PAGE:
Word versions 2007 or newer for Windows and 2011 or newer for Mac have good support for composing mathematical formulas. Older versions of Word used a more primitive Equation Editor tool that does not support efficient keyboard entry of formulas. Unfortunately, math support has not been ported to Word Online (as of August 2015).

Microsoft provides decent online documentation on how to compose mathematical formulas from the keyboard in Word. To use more advanced features beyond the scope of your homeworks, you'll want to look at this technical report.

For Mac users of Office 2011, you may want to read this summary of how the Mac and Windows versions of math support differ.

You may also find this cheat sheet of markup for mathematical symbols useful.

I find that the automatic conversion of markup to math as you type (which Word calls "math autocorrect") can sometimes behave unpredictably -- especially with fractions, where Word has difficulty telling where the denominator ends. You may have the best experience with a mix of markup and toolbar-based usage. Note that you can go back and edit a formula interactively using the menu ribbon once you've typed it in, so it's OK if your first cut at entering a formula isn't perfect.

Finally, if you want to have convenient access to math symbols such as Greek letters and operators while writing plain text (not just in displayed equations), the following recipe works in Word 2010 for Windows, and there should be very similar tricks in other versions. Go to File/Options/Proofing, select "AutoCorrect Options", choose the "Math AutoCorrect" tab, and check "Use Math AutoCorrect outside of math regions". You will now be able to enter markup for special characters, such as \alpha or \leq, while typing ordinary text and have them converted to symbols on the fly.

Google Docs

You should start by reading the documentation for Google Docs' math mode. Note that from the keyboard (in Windows), you can type the two-key sequence "Alt-shift-i e" to begin entering an equation without using the menu ribbon; something similar undoubtedly works on the Mac.

Google Docs' repertoire of math symbols is somewhat limited, as it lacks support for linear algebra and arrays of equations. I have also found the behavior of keyboard formula entry to be a bit quirky, for reasons similar to MS Word.

There is an external add-on called "Formula Editor" available for Google Docs that lets you enter LaTeX markup and formats the result using a 3rd-party service. When I tried this add-on with the simple formula above, the the result was editable in Google Docs; however, more complex formulas are unfortunately rendered as bitmapped images.

NB: if you go looking for additional online help with Google Docs' math mode, you should know that around 2011, Google switched to the current interface from an older one based on LaTeX. Advice from before 2012 is likely to be outdated.


The best documentation I've found about OpenOffice's Math Mode is their Wiki pages. LibreOffice has somewhat more limited online help, but it has a much better math mode guide document.

OpenOffice acts a bit differently than Word or Google Docs, in that you have to enter math markup in a window separate from the main document. You can use the three-key sequence "Alt-i o f" to start entering a formula and Esc to finish without leaving the keyboard. I've found OpenOffice more predictable in interpreting markup than Word or Google Docs because you can easily enclose things like the subscript of a limit or the numerator and denominator of fractions in curly braces, which removes any ambiguity about your intent.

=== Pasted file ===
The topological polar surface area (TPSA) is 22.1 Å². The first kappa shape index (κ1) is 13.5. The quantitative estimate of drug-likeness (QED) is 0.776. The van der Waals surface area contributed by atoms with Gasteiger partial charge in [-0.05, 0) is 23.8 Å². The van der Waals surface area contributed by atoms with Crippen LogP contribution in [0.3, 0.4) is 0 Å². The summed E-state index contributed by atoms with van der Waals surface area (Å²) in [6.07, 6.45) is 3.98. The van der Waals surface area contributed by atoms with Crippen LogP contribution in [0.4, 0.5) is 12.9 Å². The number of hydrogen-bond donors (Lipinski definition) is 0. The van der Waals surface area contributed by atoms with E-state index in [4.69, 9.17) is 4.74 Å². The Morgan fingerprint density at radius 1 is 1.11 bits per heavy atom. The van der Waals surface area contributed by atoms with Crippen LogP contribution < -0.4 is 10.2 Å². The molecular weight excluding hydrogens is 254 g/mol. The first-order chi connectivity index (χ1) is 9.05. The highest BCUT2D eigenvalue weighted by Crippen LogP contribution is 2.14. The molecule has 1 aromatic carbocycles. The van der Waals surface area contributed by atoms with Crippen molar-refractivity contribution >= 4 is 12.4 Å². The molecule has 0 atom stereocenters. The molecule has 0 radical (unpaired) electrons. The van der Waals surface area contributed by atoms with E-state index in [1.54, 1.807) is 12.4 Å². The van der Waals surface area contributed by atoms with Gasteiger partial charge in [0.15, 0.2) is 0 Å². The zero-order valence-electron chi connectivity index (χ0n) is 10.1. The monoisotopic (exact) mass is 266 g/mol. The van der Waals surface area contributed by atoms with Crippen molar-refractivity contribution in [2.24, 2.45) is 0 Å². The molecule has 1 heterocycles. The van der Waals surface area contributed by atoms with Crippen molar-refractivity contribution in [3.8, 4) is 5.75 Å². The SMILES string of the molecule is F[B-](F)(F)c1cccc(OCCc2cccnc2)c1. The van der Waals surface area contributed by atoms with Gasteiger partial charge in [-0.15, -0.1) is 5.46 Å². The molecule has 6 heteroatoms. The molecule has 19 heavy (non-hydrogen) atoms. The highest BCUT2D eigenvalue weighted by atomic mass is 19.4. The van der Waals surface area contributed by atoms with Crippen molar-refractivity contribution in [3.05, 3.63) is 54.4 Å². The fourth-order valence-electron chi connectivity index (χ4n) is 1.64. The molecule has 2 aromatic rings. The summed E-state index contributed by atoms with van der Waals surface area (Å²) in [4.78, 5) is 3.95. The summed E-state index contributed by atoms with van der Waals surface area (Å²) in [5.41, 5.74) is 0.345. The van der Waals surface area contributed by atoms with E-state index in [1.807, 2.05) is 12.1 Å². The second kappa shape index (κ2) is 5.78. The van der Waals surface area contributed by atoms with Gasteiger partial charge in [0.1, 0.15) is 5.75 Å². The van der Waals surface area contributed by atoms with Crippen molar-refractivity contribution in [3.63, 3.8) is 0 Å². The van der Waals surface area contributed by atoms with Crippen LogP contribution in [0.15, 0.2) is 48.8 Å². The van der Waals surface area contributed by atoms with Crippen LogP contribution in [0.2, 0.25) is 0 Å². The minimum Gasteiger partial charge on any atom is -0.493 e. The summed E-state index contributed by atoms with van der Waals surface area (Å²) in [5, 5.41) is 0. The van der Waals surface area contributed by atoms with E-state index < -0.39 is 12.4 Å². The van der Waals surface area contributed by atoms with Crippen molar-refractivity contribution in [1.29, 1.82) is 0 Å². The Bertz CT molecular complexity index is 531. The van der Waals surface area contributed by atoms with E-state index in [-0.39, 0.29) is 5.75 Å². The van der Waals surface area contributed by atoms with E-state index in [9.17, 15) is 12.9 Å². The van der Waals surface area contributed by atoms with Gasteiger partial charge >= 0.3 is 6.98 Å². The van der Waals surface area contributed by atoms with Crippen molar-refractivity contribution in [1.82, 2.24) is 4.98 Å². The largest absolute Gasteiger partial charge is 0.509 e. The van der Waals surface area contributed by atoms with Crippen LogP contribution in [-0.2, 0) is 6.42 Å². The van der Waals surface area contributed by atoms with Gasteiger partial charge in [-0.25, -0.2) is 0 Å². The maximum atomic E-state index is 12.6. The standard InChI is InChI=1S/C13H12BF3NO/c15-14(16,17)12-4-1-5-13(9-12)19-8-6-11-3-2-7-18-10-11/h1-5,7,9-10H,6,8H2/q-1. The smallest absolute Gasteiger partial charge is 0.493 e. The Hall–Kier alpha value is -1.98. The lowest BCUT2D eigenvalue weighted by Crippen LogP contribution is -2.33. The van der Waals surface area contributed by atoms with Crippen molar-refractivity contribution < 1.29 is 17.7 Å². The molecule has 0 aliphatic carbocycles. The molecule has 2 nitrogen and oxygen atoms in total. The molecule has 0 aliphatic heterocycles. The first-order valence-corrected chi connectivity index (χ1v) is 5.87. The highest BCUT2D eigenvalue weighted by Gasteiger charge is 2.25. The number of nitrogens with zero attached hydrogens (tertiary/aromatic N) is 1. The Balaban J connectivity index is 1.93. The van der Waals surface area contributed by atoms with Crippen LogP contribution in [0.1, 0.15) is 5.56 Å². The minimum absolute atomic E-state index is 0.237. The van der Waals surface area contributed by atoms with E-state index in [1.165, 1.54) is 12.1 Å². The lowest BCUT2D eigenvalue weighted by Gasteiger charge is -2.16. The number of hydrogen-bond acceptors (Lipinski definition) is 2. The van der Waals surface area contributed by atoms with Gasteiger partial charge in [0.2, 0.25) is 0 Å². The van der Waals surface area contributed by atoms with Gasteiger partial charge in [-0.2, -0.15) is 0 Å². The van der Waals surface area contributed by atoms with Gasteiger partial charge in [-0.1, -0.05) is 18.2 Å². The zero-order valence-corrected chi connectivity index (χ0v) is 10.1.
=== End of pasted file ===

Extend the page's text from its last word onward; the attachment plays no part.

Math markup in LaTeX is typed in plain text, just like the rest of your document. You can include math markup in the middle of a line of text by enclosing it in "$" characters before and after. If you want a displayed equation set on its own line, you instead enclose the markup with the pair "\[" and "\]". Fancier enclosing directives are available if you want numbered formulas or a horizontally aligned stack of formulas.

To get started writing LaTeX documents, take a look at this online tutorial and/or this introduction. Lesson 4 of the tutorial or Sections 3.2-3.3 of the introduction provide all the information you need to write simple formulas, though Sections 3.5 and following of the latter offer more advanced constructs that you may find useful. You can also consult this more detailed reference manual (chapter 16 is about math mode) or this Wiki-based book on LaTeX. Or, if you are the type who just wants an example to get started, here's an example.

We provide a LaTeX template for your homework as part of the E-Homework guide.

If you want to practice your LaTeX math markup, try this web service, which interactively typesets LaTeX math into a (bitmapped) image as you type. You can also enter LaTeX math markup directly in Piazza comments by enclosing it in the pair of characters "$$" both before and after.

Drawing Figures

You can draw and save figures either as bitmapped images or as vector graphics, which are encoded as a series of curves and lines. Vector graphics are preferable, since they look good in print and on any size screen.

Ideally, your editor should have robust support for composing figures using vector graphics natively and/or importing them into your document in a standard vector format such as PDF or EPS. Pretty much all editors support importing bitmapped images, but you should treat this as a fallback; vector graphics are preferable.

Microsoft Word

Word supports insertion of shapes and lines directly into a document. For figures containing more than one shape, you should first create a new drawing canvas (see the option at the bottom of Insert/Shapes), then draw your figure inside the canvas. You can also create a figure on a blank page in Powerpoint and cut and paste that figure into your document.